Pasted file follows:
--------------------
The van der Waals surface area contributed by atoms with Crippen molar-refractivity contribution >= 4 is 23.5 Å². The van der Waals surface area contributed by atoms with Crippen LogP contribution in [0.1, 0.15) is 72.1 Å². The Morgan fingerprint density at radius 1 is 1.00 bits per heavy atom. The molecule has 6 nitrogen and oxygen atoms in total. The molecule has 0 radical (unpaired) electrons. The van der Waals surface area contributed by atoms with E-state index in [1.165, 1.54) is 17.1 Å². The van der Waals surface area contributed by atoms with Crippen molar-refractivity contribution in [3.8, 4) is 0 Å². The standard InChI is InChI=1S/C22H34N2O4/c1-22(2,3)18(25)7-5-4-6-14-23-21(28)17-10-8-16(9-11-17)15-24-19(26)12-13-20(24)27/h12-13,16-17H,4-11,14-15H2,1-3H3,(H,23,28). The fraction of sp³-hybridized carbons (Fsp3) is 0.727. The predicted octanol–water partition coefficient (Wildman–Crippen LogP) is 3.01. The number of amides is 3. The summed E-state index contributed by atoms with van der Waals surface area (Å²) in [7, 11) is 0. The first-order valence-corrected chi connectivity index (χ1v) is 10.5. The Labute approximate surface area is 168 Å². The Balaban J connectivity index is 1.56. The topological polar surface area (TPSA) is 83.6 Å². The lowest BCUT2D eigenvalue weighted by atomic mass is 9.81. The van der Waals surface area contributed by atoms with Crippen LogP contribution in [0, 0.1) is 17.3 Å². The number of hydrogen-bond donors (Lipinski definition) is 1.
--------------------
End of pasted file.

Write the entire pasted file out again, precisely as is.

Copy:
The van der Waals surface area contributed by atoms with Crippen molar-refractivity contribution >= 4 is 23.5 Å². The van der Waals surface area contributed by atoms with Crippen LogP contribution in [0.1, 0.15) is 72.1 Å². The Morgan fingerprint density at radius 1 is 1.00 bits per heavy atom. The molecule has 6 nitrogen and oxygen atoms in total. The molecule has 0 radical (unpaired) electrons. The van der Waals surface area contributed by atoms with E-state index in [1.165, 1.54) is 17.1 Å². The van der Waals surface area contributed by atoms with Crippen molar-refractivity contribution in [3.8, 4) is 0 Å². The standard InChI is InChI=1S/C22H34N2O4/c1-22(2,3)18(25)7-5-4-6-14-23-21(28)17-10-8-16(9-11-17)15-24-19(26)12-13-20(24)27/h12-13,16-17H,4-11,14-15H2,1-3H3,(H,23,28). The fraction of sp³-hybridized carbons (Fsp3) is 0.727. The predicted octanol–water partition coefficient (Wildman–Crippen LogP) is 3.01. The number of amides is 3. The summed E-state index contributed by atoms with van der Waals surface area (Å²) in [7, 11) is 0. The first-order valence-corrected chi connectivity index (χ1v) is 10.5. The Labute approximate surface area is 168 Å². The Balaban J connectivity index is 1.56. The topological polar surface area (TPSA) is 83.6 Å². The lowest BCUT2D eigenvalue weighted by atomic mass is 9.81. The van der Waals surface area contributed by atoms with Crippen LogP contribution in [0, 0.1) is 17.3 Å². The number of hydrogen-bond donors (Lipinski definition) is 1.